Friedman draws on Deleuze’s interpretation of Sade and Masoch, and the women from their texts. As de Beauvoir notes, one of the features of these texts is that they present the male perspective of different types of women (56). Sade depicts his male protagonists as figures of power whose opposite is a victim or prey. Masoch, on the other hand, offers a male protagonist who thrives on humiliation. His opposite is a woman who “refuses to act from her position of power” (56). As Friedman notes, these structures are incompatible. The author finally returns to de Beauvoir’s position as it appears in an article called “Must We Burn Sade?” There de Beauvoir intends to provide a charitable understanding of Sade’s expression of hatred towards women, offering thus an interpretation of his texts that breaks with binary oppositions. She claims that: “We must learn to avoid reiterating oppositions even as we disagree with them. We must find lines of flight, identify intersections, and leave given paths, if only to produce alternative futures for women and men” (62).

The last paper of this section, “Crafting Contingency” by Rachel McCann, offers an exploration into the creation of alternative social paths. For McCann, architectural design provides, firstly, a field for understanding the complex interactions between a system and its environment, the organisation of a system that reiterates a pattern, and the way this pattern transforms and transmits information. For her, patterns are reiterative, complex, and, at times, flexible structures. The exploration of these concepts allows her to posit a model for effecting social change. Drawing on bell hooks, McCann claims that “in order to effect social change we must position ourselves at once on society’s margins and at its center” (73). Social change will come from creatively reconfiguring the boundaries that cannot be crossed. Effecting change in these structures will lead to an eventual restructuring of the world (81).

Part 2. Negotiating Futures
A different notion of future is at play in the second section. In the introduction (xxv-xxvi), Olkowski and Fielding note that the opening of emancipatory possibilities requires the commitment of bringing about these projects. Ultimately, it requires erasing the boundaries between reason and passion: these emancipatory possibilities are not only sketched in us, but they are also something that is affirmed through passionate action. Bringing about these possibilities involves audacity in that there is always a risk of failure. Now, this notion of project has a retrospective character because the future is not something that breaks with the past, that is, built from scratch. As Olkowski and Fielding note, when others look back into these projects the future appears not as a possibility but as something that was inevitable, something that was bound to happen (xxvi).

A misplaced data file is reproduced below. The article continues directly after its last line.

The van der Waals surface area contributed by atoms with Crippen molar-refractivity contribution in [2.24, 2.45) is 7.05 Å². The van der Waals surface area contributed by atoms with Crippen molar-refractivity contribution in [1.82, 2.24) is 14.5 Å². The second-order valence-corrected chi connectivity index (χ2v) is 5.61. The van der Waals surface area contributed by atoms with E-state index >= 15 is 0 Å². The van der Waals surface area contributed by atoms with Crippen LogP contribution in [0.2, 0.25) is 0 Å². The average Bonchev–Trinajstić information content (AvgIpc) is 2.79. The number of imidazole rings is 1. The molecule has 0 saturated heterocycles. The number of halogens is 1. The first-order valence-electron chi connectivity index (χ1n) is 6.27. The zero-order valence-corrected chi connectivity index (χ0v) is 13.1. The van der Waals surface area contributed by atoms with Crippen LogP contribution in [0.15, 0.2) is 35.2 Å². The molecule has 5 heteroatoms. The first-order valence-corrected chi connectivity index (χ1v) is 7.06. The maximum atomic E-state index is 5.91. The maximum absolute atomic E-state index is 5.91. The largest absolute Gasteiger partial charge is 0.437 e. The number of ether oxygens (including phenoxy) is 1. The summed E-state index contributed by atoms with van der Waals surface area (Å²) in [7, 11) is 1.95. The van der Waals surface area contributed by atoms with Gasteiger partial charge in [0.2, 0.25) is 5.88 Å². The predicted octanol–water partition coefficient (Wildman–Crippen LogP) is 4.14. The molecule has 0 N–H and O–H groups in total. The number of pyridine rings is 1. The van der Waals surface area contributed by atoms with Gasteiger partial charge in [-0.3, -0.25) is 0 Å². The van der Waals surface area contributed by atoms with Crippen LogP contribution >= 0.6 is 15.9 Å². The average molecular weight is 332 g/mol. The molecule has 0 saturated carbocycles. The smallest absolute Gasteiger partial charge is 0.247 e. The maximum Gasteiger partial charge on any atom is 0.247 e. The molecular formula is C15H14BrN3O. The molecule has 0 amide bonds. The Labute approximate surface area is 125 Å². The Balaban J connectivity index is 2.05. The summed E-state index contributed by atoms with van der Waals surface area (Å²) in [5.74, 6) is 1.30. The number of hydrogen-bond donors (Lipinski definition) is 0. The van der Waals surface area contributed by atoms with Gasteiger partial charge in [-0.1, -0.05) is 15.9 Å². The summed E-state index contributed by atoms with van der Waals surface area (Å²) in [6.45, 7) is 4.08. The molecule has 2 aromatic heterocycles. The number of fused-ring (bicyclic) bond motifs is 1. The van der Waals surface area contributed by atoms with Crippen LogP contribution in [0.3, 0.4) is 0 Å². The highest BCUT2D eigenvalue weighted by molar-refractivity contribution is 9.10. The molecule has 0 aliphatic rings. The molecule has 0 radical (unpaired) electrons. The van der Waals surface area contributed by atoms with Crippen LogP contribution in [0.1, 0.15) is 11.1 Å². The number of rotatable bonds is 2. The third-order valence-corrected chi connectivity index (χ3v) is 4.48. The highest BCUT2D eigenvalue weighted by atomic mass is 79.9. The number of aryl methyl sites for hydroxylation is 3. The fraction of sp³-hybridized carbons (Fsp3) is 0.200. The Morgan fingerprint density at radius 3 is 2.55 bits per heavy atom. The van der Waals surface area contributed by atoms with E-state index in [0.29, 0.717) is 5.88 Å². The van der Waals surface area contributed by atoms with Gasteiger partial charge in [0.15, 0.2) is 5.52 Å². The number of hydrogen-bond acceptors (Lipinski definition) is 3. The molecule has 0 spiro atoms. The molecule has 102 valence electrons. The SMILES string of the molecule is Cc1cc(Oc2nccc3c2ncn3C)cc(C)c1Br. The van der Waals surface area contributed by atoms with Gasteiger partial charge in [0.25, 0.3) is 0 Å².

The first paper in this section, “Open Future, Regaining Possibility” by Helen A. Fielding explores situations where personal time, that is, time as it appears in our experience, breaks down. To do so, she draws on Merleau-Ponty’s distinction between impersonal time, personal time, and objective time. Fielding describes personal time in terms of simultaneity. As mentioned earlier, she considers this to be a gathering of present, past, and future (94). Fielding describes temporal break down as the closure of possibilities, as the loss of “the phenomenal experience whereby each moment is full of the living possibilities with which we ‘reckon,’ possibilities that are actualized as possibilities…” (95). She explores this phenomenon in light of a couple of cases in which online bullying resulted in the suicide of its victims. In these cases, Fielding argues, these teenagers suffered from a depression that involved the break down of personal time. An important factor in these cases is the temporality that is involved online: “on the internet temporality is collapsed into space” (96).

In the second paper of this section, “Of Women and Slaves”, Debra Bergoffen discusses de Beauvoir’s notion of an original Mitsein. Bergoffen starts from the idea that de Beauvoir’s position allows a movement from women considered as an oppressed Other to the “dignity of difference” (110). De Beauvoir is troubled by the fact that, despite being oppressed, women do not rebel. Bergoffen explains that for the French philosopher this is rooted in an original bond between men and women: an original Mitsein. Rebellion makes sense when the other is not absolute but relative, but this is not the case of women for de Beauvoir. For this reason, Bergoffen develops an exploration into de Beauvoir’s original Mitsein. For her, this concept “identifies the couple as the site where… desire is fulfilled” (115). Unlike slavery, oppression in the case of women does not aim towards destruction but domestication. The author explores this notion in connection with de Beauvoir’s claim that women are slaves to their husbands. Furthermore, she offers an analysis that takes into account the intersectionality of subjects, the crossroads between race and gender, and the vulnerability of women who are not privileged.